Most of the vids were a waste ot time. Heroic music, closeups of commanders and medal-winning soldiers, confused shots of marines invading bugger installations. But here and there he found useful sequences: ships, like points of light, maneuvering in the dark of space, or, better still, the lights on shipboard plotting screens, showing the whole of a battle. It was hard, from the videos, to see all three dimensions, and the scenes were often short and unexplained. But Ender began to see how well the buggers used seemingly random flight paths to create confusion, how they used decoys and false retreats to draw the IF ships into traps. Some battles had been cut into many scenes, which were scattered through the various videos; by watching them in sequence, Ender was able to reconstruct whole battles. He began to see things that the official commentators never mentioned. They were always trying to arouse pride in human accomplishments and loathing of the buggers, but Ender began to wonder how humanity had won at all. Human ships were sluggish; fleets responded to new circumstances unbearably slowly, while the bugger fleet seemed to act in perfect unity, responding to each challenge instantly. Of course, in the First Invasion the human ships were completely unsuited to fast combat, but then so were the bugger ships; it was only in the Second Invasion that the ships and weapons were swift and deadly.
So it was from the buggers, not the humans, that Ender learned strategy. He felt ashamed and afraid of learning from them, since they were the most terrible enemy, ugly and murderous and loathsome. But they were also very good at what they did. To a point. They always seemed to follow one basic strategy only -- gather the greatest number of ships at the key point of conflict. They never did anything surprising, anything that seemed to show either brilliance or stupidity in a subordinate officer. Discipline was apparently very tight.
And there was one oddity. There was plenty of talk about Mazer Rackham but precious little video of his actual battle. Some scenes from early in the battle, Rackham's tiny force looking pathetic against the vast power of the main bugger fleet. The buggers had already beaten the main human fleet out in the comet shield, wiping out the earliest starships and making a mockery of human attempts at high strategy -- that film was often shown, to arouse again and again the agony and terror of bugger victory. Then the fleet coming to Mazer Rackham's little force near Saturn, the hopeless odds, and then--
Then one shot from Mazer Rackham's little cruiser, one enemy ship blowing up. That's all that was ever shown. Lots of film showing marines carving their way into bugger ships. Lots of bugger corpses lying around inside. But no film of buggers killing in personal combat, unless it was spliced in from the First Invasion. It frustrated Ender that Maser Rackham's victory was so obviously censored. Students in the Battle School had much to learn trom Mazer Rackham, and everything about his victory was concealed from view. The passion for secrecy was not very helpful to the children who had to learn to accomplish again what Mazer Rackham had done.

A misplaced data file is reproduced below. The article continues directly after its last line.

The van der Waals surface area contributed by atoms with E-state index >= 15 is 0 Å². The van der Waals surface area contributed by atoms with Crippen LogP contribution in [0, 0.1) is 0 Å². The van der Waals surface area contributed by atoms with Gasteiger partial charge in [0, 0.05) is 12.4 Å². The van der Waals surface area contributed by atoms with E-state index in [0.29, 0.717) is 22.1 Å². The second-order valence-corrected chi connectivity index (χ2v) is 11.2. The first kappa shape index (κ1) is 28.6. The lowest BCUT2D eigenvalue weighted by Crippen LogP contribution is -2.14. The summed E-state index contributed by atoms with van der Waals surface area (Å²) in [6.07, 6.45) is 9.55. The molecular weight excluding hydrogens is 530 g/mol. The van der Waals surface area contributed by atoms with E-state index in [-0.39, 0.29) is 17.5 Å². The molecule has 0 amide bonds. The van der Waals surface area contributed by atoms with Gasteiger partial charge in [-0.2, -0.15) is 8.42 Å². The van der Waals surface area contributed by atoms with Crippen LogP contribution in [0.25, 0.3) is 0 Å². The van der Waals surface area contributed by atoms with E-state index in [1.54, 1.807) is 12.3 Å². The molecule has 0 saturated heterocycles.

Of course, as soon as word got around that Ender Wiggin was watching the war vids over and over again, the video room began to draw a crowd. Almost all were commanders, watching the same vids Ender watched, pretending they understood why he was watching and what he was getting out of it. Ender never explained anything. Even when he showed seven scenes from the same battle, but from different vids, only one boy asked, tentatively, "Are some of those from the same battle?"
Ender only shrugged, as if it didn't matter.
It was during the last hour of practice on the seventh day, only a few hours after Ender's army had won its seventh battle, that Major Anderson himself came into the video room. He handed a slip of paper to one of the commanders sitting there, and then spoke to Ender. "Colonel Graff wishes to see you in his office immediately."
Ender got up and followed Anderson through the corridors. Anderson palmed the locks that kept students out of the officers' quarters; finally they came to where Graff had taken root on a swivel chair bolted to the steel floor. His belly spilled over both armrests now, even when he sat upright. Ender tried to remember. Graff hadn't seemed particularly fat at when Ender first met him, only four years ago. Time and tension were not being kind to the administrator of the Battle School.
"Seven days since your first battle, Ender," said Graff.
Ender did not reply.
"And you've won seven battles, once a day."